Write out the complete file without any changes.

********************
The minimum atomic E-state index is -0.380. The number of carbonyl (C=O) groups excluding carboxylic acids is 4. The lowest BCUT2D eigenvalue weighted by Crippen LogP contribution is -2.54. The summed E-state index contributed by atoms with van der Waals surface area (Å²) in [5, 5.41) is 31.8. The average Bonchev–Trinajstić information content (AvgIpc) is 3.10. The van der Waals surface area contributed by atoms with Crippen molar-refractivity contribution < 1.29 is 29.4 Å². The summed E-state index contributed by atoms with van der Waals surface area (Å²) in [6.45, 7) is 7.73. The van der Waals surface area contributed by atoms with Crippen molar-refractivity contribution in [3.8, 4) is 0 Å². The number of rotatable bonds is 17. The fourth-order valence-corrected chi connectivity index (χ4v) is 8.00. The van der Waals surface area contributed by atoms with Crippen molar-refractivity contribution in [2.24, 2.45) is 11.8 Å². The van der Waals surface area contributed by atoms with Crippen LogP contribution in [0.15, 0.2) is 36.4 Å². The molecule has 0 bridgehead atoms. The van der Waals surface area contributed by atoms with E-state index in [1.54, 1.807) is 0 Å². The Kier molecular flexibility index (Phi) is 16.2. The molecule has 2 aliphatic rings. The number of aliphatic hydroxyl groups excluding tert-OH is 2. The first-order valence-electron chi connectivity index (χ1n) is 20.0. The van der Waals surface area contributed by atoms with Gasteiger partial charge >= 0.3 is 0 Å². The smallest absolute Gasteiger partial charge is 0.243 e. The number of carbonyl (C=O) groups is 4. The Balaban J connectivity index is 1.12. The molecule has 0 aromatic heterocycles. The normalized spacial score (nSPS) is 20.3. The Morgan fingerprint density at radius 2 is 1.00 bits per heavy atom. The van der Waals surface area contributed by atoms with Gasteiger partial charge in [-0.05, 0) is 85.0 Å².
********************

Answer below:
The minimum atomic E-state index is -0.380. The number of carbonyl (C=O) groups excluding carboxylic acids is 4. The lowest BCUT2D eigenvalue weighted by Crippen LogP contribution is -2.54. The summed E-state index contributed by atoms with van der Waals surface area (Å²) in [5, 5.41) is 31.8. The average Bonchev–Trinajstić information content (AvgIpc) is 3.10. The van der Waals surface area contributed by atoms with Crippen molar-refractivity contribution < 1.29 is 29.4 Å². The summed E-state index contributed by atoms with van der Waals surface area (Å²) in [6.45, 7) is 7.73. The van der Waals surface area contributed by atoms with Crippen molar-refractivity contribution in [3.8, 4) is 0 Å². The number of rotatable bonds is 17. The fourth-order valence-corrected chi connectivity index (χ4v) is 8.00. The van der Waals surface area contributed by atoms with Crippen molar-refractivity contribution in [2.24, 2.45) is 11.8 Å². The van der Waals surface area contributed by atoms with Crippen LogP contribution in [0.15, 0.2) is 36.4 Å². The molecule has 0 bridgehead atoms. The van der Waals surface area contributed by atoms with E-state index in [1.54, 1.807) is 0 Å². The Kier molecular flexibility index (Phi) is 16.2. The molecule has 2 aliphatic rings. The number of aliphatic hydroxyl groups excluding tert-OH is 2. The first-order valence-electron chi connectivity index (χ1n) is 20.0. The van der Waals surface area contributed by atoms with Gasteiger partial charge >= 0.3 is 0 Å². The smallest absolute Gasteiger partial charge is 0.243 e. The number of carbonyl (C=O) groups is 4. The Balaban J connectivity index is 1.12. The molecule has 0 aromatic heterocycles. The normalized spacial score (nSPS) is 20.3. The Morgan fingerprint density at radius 2 is 1.00 bits per heavy atom. The van der Waals surface area contributed by atoms with Gasteiger partial charge in [-0.05, 0) is 85.0 Å².